Multinational Corporations

Since industrial revolution, the world has changed tremendously.  Many industries have cropped up causing a great threat to the environment.  Globalization has encouraged free trade between countries leading to development of massive multinational corporations.

Economists have varied ideas on the definition of a Multinational Corporation. However, various dimensions help to established what multinational corporations are.  This is in terms of ownership, management, strategy and its structure. (Root, 1994).

Multinational corporations venture into various countries setting up factories and industries to increase their productivity.  It is largely viewed that sometimes they venture into countries with lenient air and water pollution controls to increase their production.  However, multinational companies usually pursue policies that are host country- oriented (perlmutter, 1969).  Although these corporations may operate in foreign countries the parent company exercises direct control over the policies of its affiliates.

Multinational corporations serve an important role to the economy of the host country. They create employment opportunities, wealth and improve the technological aspect of the host county. (Dunning, 1993).

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Corporations also gain a lot from such an investment. Labor intensive operations can be shifted to countries that can provide cheap labor.  In other cases availability of raw materials and tax advantages act as incentives.  The corporations are able to spread risks instead of putting all the capital in a single country (Dunning, 1993). Examples of multinational corporations include Shell, Coca-Cola, Toshiba, Unilever and Honda.

The Royal Dutch Shell Group is a huge multinational corporation with annual gross sales of more than 179 billion dollars.  It is one of the world’s top oil companies and the seventh largest chemical company. (www.groundwork.org.za/pamphlets/shell.asp)

The company operates in over 140 countries and employs thousands of people.  It is based upon exploration, extraction, and transportation and refining of fossil fuels, oil and gas.   It supplies petroleum products to its thousands services stations around the world. (http://www.groudwork.org.za/pamplets/shell.asp.)

In South Africa Shell Group owns the largest oil refinery called South African Petroleum Refinery (SAPREF).  It operates jointly with British Petroleum (BP). SAPREF is situated in Durban surrounded by residential areas with a huge population of over 200,000 people. (www.groundworks.org.za/pamplets/shell.asp)

The company enjoys a lot of cheap labor and employs over 600 people and the same number of contractors.  The company also through SAPREF is able to refine over 170,000 barrels of crude oil a day.  It has a well connected network in the country with pipelines running from refinery to the storage tanks. Therefore it enjoys a lot of comparative advantages enabling it to grow strongly.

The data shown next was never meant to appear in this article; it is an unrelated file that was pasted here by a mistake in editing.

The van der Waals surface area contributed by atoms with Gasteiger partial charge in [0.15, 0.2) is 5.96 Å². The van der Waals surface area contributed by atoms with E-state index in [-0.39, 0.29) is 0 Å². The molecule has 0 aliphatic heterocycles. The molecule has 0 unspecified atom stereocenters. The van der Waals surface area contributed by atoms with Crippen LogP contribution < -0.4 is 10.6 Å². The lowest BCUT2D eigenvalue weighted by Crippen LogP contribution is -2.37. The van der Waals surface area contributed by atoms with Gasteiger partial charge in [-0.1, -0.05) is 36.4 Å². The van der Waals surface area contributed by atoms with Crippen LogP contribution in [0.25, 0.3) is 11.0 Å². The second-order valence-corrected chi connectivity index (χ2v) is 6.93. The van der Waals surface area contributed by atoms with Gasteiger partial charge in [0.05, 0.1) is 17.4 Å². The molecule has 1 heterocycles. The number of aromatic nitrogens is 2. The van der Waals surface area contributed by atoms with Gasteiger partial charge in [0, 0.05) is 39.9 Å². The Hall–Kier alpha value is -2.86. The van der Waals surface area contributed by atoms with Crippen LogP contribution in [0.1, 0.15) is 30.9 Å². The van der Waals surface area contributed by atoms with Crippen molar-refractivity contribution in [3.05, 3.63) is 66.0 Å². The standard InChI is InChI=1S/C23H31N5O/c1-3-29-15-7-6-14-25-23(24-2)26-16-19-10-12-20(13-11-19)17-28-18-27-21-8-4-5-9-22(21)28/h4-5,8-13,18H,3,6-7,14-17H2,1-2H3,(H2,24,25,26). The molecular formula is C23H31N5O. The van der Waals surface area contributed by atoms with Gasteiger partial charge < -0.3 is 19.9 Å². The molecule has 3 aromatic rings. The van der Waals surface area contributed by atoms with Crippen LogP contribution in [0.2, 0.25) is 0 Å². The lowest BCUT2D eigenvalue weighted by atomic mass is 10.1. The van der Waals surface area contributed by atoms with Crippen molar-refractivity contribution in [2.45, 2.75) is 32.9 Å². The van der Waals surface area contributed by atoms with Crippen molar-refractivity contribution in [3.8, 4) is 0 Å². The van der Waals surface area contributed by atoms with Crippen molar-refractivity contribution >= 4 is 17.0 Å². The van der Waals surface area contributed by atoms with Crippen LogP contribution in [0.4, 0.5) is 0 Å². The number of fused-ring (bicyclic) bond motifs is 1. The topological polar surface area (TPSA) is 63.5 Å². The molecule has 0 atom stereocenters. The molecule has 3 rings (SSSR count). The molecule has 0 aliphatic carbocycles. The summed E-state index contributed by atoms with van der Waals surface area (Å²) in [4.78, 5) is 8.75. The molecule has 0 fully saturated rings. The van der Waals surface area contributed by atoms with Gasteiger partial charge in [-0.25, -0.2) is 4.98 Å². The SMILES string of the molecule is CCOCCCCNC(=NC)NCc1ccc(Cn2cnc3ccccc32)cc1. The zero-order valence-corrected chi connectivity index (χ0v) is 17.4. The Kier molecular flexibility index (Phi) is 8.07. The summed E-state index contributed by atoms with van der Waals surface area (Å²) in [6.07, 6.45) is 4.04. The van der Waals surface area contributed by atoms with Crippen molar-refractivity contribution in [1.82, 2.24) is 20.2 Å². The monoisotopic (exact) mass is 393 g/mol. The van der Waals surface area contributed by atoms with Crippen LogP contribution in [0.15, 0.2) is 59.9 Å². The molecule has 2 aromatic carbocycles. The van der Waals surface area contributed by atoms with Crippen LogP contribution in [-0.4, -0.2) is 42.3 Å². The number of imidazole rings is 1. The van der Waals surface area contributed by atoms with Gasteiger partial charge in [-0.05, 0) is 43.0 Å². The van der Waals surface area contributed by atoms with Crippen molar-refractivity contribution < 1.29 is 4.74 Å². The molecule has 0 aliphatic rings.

The south Durban basin consists of over 100 industries. SAPREF refinery occupies one of the belts which are near residential areas.  Durban is one of the worst industrial pollution hit zone in South Africa.  Many people as a result have suffered Leukemia Chest complaints and other related ailments. (Butler & Hallowes, 2002).

Many accidents and incidents have also occurred which tarnished its operational record.  These include reported sulphur dioxide emissions, release of hydrogen fluoride into the atmosphere (in 1998) and others.  These has paused a serious threat to the firm, host community and workers. (www.foenl.org)

As a result the South African environmental Alliance group coordinated and lead community action and negotiations with the industry.  There were concerns over excessive pollution from the industry, poor record of industrial operation and management, lack of a strong and enforceable regulatory framework for the industry and others.  Through community mobilization, meetings, demonstrations and media campaigns, shell had to introduce pollution reduction plans and to upgrade its facility.  It was resolved that shell’s international management address local concerns.

This was during shell’s management AGM in London and The Hague (http://www.groundwork.org.za/pamphlets/shell.asp). Although the firm has had to spend a lot of money in repairing the detective pipelines, the company has reduced the rate of pollution and increased efficiency.  There has been growing confidence in the firm and this has improved it sales drastically.

The social fabrics of people, local needs and interests have to be considered by any firm for it to enjoy maximum productivity.  This comes with improved confidence that leads to improved services.  All multinationals therefore ought to carry out a thorough research before investing.  ACME can learn from this experience to boost its productivity.

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